7 Common Reasons Relationships Fail

Failed relationships are one of the biggest causes of stress and unhappiness in life. Working on successful relationships, whether they are with our children, parents, friends or partners, is one of the most important life skills we can learn. If we cannot maintain lasting relationships, we will always struggle to be happy.


Jealousy
Ironically, we can easily become jealous of our closest friends. Jealousy often occurs when there is a feeling of separation and competition. We need to learn to be happy at the success of others; it only when we can feel a sense of oneness with other achievements that jealousy will remain far away.
Also, we need to trust our partner –  a suspicious mind is very poisonous. It is better to be trusting rather than always suspecting infidelity or disloyalty. Others will be rightly discomforted if we mistrust them. If our partner lets us down, it is not our fault. But, if we suspect, because of our own insecurity, we are bound to create serious problems in our own relationships.

Attachment
There is a big difference between real love and emotional attachment. When we have an emotional attachment to someone, we need their attention and presence. When we have an excessive attachment to others, we can easily become jealous and demanding. Often attachment occurs out of a sense of insecurity; if this is the case we need to develop self-belief and inner confidence, we can’t just rely on other people to provide that. Strong relationships need a certain detachment; we need to be able to accept others for what they are, rather than expecting them to give us all their attention.

Domination
Even the closest relationships need to value the individual freedom of others. Problems will inevitably occur when we seek to dominate others. Often this takes the form of expectation. We want our son to become a certain person; we want our wife to live in a certain way.
Often people don’t realize how dominating they are. Parents justify to themselves the idea that they ‘only want the best for their children’ But, actually what they are doing is trying to live through their children. Nobody has the right to tell someone how they must live. If relationships are based on this expectation and domination, there will inevitably be conflict at some stage. The strongest relationships are based on mutual understanding and remain free of expectation.

Selfishness
Selfishness is the root of all relationship problems. When we are selfish we think of ourselves first and foremost. We ignore the needs of others and become egocentric. Egocentric people are never easy to live with; they tend to be a drain on relationships. When we are selfish we want the praise, support, and backing of others; but, we are not willing to give anything in return.
True love is selfless, it is given without expectation of receiving anything in return. If we love our self the most, we will always struggle with relationships. Take time to listen to others rather than dominating the conversation; be giving rather than being permanently needy.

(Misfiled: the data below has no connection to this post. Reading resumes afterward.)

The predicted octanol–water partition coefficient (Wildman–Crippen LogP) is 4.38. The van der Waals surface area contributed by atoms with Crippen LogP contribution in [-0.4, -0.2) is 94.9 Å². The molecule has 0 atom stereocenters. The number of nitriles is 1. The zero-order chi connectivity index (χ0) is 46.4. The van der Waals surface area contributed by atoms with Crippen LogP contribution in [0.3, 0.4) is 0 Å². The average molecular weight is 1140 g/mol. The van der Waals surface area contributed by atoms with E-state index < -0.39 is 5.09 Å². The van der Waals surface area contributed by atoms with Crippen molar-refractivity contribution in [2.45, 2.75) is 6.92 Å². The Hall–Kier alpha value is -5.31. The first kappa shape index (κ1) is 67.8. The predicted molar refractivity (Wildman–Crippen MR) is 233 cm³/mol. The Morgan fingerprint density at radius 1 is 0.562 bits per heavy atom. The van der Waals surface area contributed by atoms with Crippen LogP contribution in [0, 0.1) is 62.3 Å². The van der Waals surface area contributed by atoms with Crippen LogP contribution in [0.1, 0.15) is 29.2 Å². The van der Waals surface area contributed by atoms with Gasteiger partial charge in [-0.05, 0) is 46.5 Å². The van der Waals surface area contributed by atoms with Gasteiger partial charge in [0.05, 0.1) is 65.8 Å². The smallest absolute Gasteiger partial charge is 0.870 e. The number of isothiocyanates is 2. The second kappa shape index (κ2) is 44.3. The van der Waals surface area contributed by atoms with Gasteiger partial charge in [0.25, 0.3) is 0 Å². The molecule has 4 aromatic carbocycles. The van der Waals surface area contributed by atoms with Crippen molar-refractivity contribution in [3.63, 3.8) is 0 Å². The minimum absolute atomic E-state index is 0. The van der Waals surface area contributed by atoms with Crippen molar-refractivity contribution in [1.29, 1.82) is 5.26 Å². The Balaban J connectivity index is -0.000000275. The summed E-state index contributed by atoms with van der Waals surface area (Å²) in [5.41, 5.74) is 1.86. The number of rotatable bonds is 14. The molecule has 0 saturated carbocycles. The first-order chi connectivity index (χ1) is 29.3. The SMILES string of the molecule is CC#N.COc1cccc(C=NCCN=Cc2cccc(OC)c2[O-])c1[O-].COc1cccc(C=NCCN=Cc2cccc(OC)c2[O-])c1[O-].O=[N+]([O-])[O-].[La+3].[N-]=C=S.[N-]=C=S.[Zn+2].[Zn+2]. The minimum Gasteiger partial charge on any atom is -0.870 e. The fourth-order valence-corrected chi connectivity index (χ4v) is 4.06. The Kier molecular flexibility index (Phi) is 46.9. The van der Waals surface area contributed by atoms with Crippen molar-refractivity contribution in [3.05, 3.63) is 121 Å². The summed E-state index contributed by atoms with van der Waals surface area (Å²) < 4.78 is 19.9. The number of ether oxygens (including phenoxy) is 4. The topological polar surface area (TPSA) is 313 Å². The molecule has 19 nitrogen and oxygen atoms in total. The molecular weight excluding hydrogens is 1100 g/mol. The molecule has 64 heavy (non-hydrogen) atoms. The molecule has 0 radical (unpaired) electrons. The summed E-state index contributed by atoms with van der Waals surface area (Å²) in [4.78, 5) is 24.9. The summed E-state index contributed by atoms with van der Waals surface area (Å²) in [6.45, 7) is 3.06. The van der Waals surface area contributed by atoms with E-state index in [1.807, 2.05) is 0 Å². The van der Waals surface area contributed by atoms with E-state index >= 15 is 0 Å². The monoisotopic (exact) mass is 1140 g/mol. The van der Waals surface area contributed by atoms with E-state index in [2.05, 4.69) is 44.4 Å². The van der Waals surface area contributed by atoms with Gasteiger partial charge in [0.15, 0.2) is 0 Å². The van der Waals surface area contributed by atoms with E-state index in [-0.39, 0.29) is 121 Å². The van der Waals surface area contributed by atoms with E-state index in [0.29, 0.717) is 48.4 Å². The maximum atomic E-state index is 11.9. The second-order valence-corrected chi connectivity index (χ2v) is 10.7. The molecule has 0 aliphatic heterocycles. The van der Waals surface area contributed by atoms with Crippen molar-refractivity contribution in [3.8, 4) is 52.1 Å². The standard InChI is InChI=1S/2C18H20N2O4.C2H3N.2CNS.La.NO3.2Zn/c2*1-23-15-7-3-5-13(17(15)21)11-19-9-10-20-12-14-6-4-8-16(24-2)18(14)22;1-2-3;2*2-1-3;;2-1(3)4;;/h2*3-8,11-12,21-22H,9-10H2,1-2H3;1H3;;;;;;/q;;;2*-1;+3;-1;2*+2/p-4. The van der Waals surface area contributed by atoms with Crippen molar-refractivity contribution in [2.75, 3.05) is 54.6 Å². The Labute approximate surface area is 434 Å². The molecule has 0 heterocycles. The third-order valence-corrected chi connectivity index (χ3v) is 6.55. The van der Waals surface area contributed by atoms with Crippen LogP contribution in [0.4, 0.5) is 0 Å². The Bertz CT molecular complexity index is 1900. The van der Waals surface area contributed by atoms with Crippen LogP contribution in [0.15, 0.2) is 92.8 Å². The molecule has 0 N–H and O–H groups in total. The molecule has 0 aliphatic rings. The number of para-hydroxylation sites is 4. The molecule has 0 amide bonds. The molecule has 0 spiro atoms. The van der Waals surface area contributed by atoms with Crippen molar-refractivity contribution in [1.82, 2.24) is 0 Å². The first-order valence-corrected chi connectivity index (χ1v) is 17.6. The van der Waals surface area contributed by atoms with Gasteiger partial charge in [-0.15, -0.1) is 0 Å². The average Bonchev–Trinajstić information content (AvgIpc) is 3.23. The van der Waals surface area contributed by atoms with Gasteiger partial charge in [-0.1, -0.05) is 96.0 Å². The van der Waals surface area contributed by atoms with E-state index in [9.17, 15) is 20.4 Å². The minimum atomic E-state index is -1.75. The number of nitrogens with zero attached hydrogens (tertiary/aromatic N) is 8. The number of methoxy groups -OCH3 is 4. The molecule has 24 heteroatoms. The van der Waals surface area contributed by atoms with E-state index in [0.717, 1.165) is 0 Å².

No Time
We have to spend time on what we value. If we always work late, it shows where our priorities lie. If we spend no time with our partner then they will begin to feel resentful/unloved. We can always make time for things we really value; make sure your relationships don’t suffer because you have given your life away to your boss. Also, make sure you create time when your partner is the focus of attention; do things that they enjoy doing, and don’t just drag them along to your office parties.

Too Much Time
It does depend on the personality of the people involved; but some people, especially introverts, need time to themselves. If we are always with other people, the relationship can become claustrophobic. We need time to ourselves; strong relationships should be able to deal with periods of separation. This allows individual expression and individual growth.
Picking Faults
Whoever we spend time with will undoubtedly have faults. Successful relationships require a certain tolerance for others’ weaknesses. If we keep picking up on the faults of over people, expecting them to change, we create permanent tension. For example, your partner or friend may not share your judgment that they are faults. This does not mean we have to ignore it when others do wrong things.
A strong relationship should be able to cope with constructive criticism and suggestions. However, we need to make sure we don’t become obsessed with noticing bad things. Rather than remembering all the bad things your partner does, make yourself think of some of the good things that they have been doing. Unfortunately, humans often seem attracted to notice the faults of others, but, it doesn’t help relationships to do this. If you become too critical it will cause long term problems.

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